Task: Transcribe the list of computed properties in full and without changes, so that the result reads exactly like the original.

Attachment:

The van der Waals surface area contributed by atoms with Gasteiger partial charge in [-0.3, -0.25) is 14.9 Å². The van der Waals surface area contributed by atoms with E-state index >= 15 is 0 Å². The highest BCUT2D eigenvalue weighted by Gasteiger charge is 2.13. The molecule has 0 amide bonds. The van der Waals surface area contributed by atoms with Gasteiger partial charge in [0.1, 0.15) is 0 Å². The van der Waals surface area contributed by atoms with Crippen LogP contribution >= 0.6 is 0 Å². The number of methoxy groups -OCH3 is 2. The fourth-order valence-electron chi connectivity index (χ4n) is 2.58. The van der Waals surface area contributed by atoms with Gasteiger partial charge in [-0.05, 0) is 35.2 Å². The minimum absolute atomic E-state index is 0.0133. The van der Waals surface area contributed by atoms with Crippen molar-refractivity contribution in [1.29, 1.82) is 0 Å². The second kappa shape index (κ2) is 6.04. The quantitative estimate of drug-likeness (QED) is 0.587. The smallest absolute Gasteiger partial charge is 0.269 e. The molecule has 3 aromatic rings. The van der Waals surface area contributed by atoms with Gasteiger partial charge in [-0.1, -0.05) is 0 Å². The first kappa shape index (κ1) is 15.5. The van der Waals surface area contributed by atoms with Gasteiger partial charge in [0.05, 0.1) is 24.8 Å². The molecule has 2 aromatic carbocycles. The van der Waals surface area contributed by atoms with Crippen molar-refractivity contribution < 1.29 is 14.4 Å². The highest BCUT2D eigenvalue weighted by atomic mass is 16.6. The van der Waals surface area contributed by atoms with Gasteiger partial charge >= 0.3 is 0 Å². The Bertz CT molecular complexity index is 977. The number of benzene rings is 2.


The van der Waals surface area contributed by atoms with Gasteiger partial charge in [-0.3, -0.25) is 14.9 Å². The van der Waals surface area contributed by atoms with E-state index >= 15 is 0 Å². The highest BCUT2D eigenvalue weighted by Gasteiger charge is 2.13. The molecule has 0 amide bonds. The van der Waals surface area contributed by atoms with Gasteiger partial charge in [0.1, 0.15) is 0 Å². The van der Waals surface area contributed by atoms with Crippen LogP contribution >= 0.6 is 0 Å². The number of methoxy groups -OCH3 is 2. The fourth-order valence-electron chi connectivity index (χ4n) is 2.58. The van der Waals surface area contributed by atoms with Gasteiger partial charge in [-0.05, 0) is 35.2 Å². The minimum absolute atomic E-state index is 0.0133. The van der Waals surface area contributed by atoms with Crippen molar-refractivity contribution in [1.29, 1.82) is 0 Å². The second kappa shape index (κ2) is 6.04. The quantitative estimate of drug-likeness (QED) is 0.587. The smallest absolute Gasteiger partial charge is 0.269 e. The molecule has 3 aromatic rings. The van der Waals surface area contributed by atoms with Gasteiger partial charge in [-0.1, -0.05) is 0 Å². The first kappa shape index (κ1) is 15.5. The van der Waals surface area contributed by atoms with Gasteiger partial charge in [0.05, 0.1) is 24.8 Å². The molecule has 2 aromatic carbocycles. The van der Waals surface area contributed by atoms with Crippen molar-refractivity contribution < 1.29 is 14.4 Å². The highest BCUT2D eigenvalue weighted by atomic mass is 16.6. The van der Waals surface area contributed by atoms with Gasteiger partial charge >= 0.3 is 0 Å². The Bertz CT molecular complexity index is 977. The number of benzene rings is 2.